December 2007: My grandmother passed away. Driving to and from her funeral (about 35 hours) we spent talking about our infertility process. The hardships, what we want to do, what we have learned, and how it has blessed our life. This discussion really allowed me to voice out loud that even though I would prefer not to have this trial, I have been more able to feel "encircled about eternally in the arms of His love."

September 2008: At this point we had been working with the doctors for about a year, gone through all the varying pill treatments available that we were willing to try (Clomid, Metformin, etc.), and probably done a couple IUI's. Nothing worked and the doctor kept telling us "there's no reason to push too hard; you're still so young." Every time he said that I would think "Doc, I was supposed to be a mom already, and Nick should have been a dad a long time ago. It's just not fair." The inside of my head made me sound like a whiny kid, but that's truly how I felt. If I wasn't in control of my body, who was? (Later I wrapped my head around that God always has things under control, even if we don't see it.)

January 2009: I found out I would be losing my health insurance at the end of February. Rockin' news, I know. That's about the same time we decided that maybe we should look into the adoption option to build our family. Initially I didn't like the idea at all. I thought of it as a consultation prize: "Congratulations, your fertility treatments didn't work and you can't afford continuing without good health insurance. Johnny, show them what they've won!" I didn't want to have to explain to our child someday in the future that they came to our family because Mommy and Daddy couldn't get the baby they really wanted. How could I look myself in the mirror and call myself a Mother if I had that attitude?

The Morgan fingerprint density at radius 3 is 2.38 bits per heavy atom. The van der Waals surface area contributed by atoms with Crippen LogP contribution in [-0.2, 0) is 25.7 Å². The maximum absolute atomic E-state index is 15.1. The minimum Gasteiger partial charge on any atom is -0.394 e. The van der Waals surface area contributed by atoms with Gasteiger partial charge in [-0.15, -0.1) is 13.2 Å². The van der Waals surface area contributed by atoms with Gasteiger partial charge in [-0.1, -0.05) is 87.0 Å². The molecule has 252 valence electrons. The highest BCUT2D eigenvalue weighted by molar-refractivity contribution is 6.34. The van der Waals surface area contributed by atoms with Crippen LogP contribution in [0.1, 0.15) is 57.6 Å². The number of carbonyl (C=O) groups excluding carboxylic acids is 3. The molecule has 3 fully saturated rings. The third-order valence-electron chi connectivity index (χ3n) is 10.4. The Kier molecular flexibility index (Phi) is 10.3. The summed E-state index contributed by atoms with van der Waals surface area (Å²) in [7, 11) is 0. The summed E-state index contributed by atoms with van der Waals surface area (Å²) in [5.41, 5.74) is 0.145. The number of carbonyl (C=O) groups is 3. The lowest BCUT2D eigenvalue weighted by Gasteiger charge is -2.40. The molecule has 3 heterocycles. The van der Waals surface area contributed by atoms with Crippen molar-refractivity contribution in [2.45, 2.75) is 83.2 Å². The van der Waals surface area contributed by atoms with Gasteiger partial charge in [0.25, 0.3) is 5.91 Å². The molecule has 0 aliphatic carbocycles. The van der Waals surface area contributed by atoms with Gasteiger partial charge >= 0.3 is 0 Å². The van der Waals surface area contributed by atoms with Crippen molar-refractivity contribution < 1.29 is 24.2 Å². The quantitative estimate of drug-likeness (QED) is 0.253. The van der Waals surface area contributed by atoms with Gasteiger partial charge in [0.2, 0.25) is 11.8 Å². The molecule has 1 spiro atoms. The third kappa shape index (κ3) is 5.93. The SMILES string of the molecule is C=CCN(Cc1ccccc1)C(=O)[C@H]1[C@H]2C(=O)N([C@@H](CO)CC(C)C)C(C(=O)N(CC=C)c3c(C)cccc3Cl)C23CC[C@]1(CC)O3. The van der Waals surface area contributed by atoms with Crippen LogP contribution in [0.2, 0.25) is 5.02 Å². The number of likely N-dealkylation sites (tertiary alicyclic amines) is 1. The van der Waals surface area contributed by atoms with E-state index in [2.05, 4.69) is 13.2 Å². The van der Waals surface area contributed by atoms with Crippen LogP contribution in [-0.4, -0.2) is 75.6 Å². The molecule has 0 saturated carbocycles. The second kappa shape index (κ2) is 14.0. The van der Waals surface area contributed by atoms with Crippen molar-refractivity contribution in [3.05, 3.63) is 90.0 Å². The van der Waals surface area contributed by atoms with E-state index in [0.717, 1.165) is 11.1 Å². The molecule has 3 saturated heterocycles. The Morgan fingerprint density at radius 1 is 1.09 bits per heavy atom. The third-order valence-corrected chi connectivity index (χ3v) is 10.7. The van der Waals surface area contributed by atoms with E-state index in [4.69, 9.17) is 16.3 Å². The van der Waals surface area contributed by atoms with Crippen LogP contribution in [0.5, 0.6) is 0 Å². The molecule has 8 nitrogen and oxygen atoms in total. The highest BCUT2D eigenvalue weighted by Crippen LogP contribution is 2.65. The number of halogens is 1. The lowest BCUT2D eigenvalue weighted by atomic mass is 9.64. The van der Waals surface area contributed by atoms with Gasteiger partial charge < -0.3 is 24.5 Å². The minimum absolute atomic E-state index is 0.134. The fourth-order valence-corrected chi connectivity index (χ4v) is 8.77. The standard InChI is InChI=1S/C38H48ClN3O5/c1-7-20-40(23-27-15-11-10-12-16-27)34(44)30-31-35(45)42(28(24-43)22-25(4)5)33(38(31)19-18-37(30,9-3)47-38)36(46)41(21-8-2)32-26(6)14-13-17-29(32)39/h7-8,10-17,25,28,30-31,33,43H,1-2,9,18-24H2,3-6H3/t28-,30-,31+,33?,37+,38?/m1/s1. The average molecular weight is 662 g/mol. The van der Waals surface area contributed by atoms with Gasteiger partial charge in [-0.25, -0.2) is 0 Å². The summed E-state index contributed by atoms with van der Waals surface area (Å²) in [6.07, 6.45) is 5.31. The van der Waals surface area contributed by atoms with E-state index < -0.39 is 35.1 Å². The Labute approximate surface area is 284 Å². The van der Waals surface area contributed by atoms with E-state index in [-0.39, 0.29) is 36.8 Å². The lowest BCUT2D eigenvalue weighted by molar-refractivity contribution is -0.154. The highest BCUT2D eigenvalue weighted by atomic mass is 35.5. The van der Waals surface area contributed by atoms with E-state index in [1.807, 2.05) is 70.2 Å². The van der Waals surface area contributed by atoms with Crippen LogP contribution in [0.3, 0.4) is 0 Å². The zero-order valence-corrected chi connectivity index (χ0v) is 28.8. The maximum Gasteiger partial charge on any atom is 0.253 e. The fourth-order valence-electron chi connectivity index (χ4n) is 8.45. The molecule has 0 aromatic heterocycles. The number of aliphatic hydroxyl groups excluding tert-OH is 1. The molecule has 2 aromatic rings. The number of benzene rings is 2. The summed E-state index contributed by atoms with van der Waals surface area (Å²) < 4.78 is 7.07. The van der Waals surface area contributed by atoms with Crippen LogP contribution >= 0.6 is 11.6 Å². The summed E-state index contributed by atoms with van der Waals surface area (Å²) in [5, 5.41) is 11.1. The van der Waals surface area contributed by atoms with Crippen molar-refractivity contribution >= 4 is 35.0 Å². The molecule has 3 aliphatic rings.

April 2009: We extended my health insurance coverage for a couple months to continue fertility treatments. Our last attempt before canceling insurance and moving to my school insurance was canceled because my ovaries were inflamed and the doc was worried about giving us sextuplets. So we called LDS Family Services and setup an appointment to talk to a social worker. I wrote a post about it, but I still wasn't convinced adoption was what I wanted. I still thought it was a second choice, otherwise why didn't we look into it before?

Sometime between April and June 2009: We were apart of a sealing team at the temple. I heard the prayer for sealing a child to their parents and I was completely sold on adoption. It could work, I could love our child as if they had been born directly from me. Because of adoption I could be a mom and sing my babies to sleep. I've been completely on board the adoption roller coaster since then.

The pain of infertility is not gone because I feel the hope of children through adoption, and I still believe we will get pregnant eventually. God promised. But I also believe that there is a reason that a fairly simple/common infertility problem did not respond to over a year of medical treatment and planning. I am not totally comfortable with calling myself infertile, not because I am in denial, but because I believe God will deliver on His promises more fully than I could possibly imagine. I also know that no matter how a child comes to our family we will love them better than any other parents in the past, present, or future. Because they will be completely ours.

Let me just say also: God bless our birthmother, wherever she is in her life. She is amazing, and I have this strong feeling that we are going to be very close. Some things you just know.

1 comment:

Lauren Davison said...

Wow, Rachel. Thanks for this. It was beautifully written, and a wonderful testimony.